• In most instances people in arid areas drill wells to access groundwater. These boreholes have a lifespan and eventually new wells have to be drilled. Pumps and materials don’t last forever and wells can get clogged by microbial organisms and fine material in the subsurface.
  • First, the qanat is sustainable as it works with gravity, and no electricity is needed. It can even be used to create clean energy. For instance, in Iran, cold air that comes out of qanat tunnels is used to coolthe interior of large buildings.
  • Second, water lost to evaporation is minimal in comparison to surface water
  • Third, it can have a wide-scale impact. Qanats are multiple kilometres long and once this water hits a floodplain, it can irrigate multiplehectares of land.
  • Fourth, it fosters social cohesion. Many people, with different skills, are involved in maintaining the system.
  • Fifth, the lifespan of the system extends beyondthat of a deep water well, which is only about 20 years. Tunnels do not clog as easily as wells.
  • Finally, the quality of water coming from the mountains is much better than water on the plains. It’ll have lower salinity and be better for crops and people.


  • The Qanat system stands as a testament to human ingenuity in harnessing and managing water resources in arid regions.
  • Its sustainable principles continue to inspire modern water management practices aimed at addressing the challenges of water scarcity.



Which of the following statements accurately reflects one of the key advantages of the Qanat system, as highlighted in the provided context?

A.      Conservation of water through reduced evaporation and seepage

B.      Utilization of modern water supply systems for sustainability

C.      Support for human settlement through extensive irrigation of deserts

D.      Minimization of groundwater extraction through electric pumps

Answer: A. Conservation of water through reduced evaporation and seepage

Explanation: The context mentions that one of the key advantages of the Qanat system is the significant reduction of water loss through evaporation and seepage. This reflects the system's efficiency in conserving water, making option A the accurate statement. The Qanat system doesn't rely on electric pumps, as mentioned in option B, and while it supports sustainable agriculture and human settlement, the specific advantage related to water conservation is highlighted in option A. Option C incorrectly suggests extensive irrigation of deserts, which is not explicitly mentioned in the context. Option D is also incorrect as it misrepresents the Qanat system's reliance on gravity, not electric pumps.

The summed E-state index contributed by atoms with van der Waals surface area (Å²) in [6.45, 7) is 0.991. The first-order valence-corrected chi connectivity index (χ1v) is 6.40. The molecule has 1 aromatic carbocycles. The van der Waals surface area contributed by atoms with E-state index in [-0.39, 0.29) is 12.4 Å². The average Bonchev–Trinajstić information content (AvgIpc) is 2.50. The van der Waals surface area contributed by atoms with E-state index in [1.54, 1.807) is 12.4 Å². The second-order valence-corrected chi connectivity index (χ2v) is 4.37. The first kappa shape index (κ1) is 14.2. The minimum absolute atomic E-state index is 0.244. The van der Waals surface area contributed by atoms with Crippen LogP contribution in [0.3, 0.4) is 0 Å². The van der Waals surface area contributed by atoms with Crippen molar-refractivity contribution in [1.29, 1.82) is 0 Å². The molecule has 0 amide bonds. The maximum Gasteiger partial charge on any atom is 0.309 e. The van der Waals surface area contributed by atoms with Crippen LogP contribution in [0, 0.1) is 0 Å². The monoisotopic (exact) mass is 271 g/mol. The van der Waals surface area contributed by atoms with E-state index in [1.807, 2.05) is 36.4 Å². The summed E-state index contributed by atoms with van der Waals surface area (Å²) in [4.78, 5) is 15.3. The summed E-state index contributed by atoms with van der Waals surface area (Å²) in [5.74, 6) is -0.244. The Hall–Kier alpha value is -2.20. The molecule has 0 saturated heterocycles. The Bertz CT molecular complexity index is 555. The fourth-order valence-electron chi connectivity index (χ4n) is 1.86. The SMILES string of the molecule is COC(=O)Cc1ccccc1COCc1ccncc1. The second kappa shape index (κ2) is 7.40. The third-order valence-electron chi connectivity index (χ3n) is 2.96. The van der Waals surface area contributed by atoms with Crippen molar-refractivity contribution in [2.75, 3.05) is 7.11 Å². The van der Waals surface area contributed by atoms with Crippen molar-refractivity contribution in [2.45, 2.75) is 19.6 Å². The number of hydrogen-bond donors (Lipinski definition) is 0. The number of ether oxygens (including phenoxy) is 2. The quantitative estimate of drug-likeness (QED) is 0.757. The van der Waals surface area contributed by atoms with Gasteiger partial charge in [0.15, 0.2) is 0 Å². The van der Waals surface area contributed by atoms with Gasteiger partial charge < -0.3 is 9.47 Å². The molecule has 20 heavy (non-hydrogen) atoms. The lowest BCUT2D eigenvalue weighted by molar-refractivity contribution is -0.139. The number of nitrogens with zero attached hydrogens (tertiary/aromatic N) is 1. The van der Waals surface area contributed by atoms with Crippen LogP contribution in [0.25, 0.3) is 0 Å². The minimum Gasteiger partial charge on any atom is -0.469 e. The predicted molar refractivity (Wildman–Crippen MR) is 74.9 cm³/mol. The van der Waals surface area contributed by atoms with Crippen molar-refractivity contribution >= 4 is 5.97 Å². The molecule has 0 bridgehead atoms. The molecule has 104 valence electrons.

What is the Qanat system, and how does it contribute to water management? Choose the correct statement(s) from the options below:

A) The Qanat system is an ancient agricultural technique used for crop irrigation, originating in ancient China.

B) Qanats are underground tunnels that tap into groundwater sources and transport water to the surface for various purposes.

C) The Qanat system is primarily associated with the Inca civilization and played a crucial role in their advanced agricultural practices.

D) The Qanat system relies on windmills to pump water from underground aquifers to the surface, facilitating irrigation in arid regions.

E) Qanats have been historically employed in regions such as Iran, North Africa, and the Middle East, showcasing their significance in water management.

Choose the correct combination:

  1. B and E
  2. A and C
  3. B, D, and E
  4. C and D
  5. A and B

The correct combination is:

  1. B and E


A) Incorrect - The Qanat system does not originate from ancient China. It is associated with regions such as Iran, North Africa, and the Middle East.

B) Correct - Qanats are underground tunnels that tap into groundwater sources and transport water to the surface for various purposes, including irrigation.

C) Incorrect - The Qanat system is not primarily associated with the Inca civilization; it has historical roots in the Middle East and other arid regions.

D) Incorrect - The Qanat system does not rely on windmills; it uses a gravity-driven system to bring groundwater to the surface.

E) Correct - Qanats have been historically employed in regions such as Iran, North Africa, and the Middle East, showcasing their significance in water management.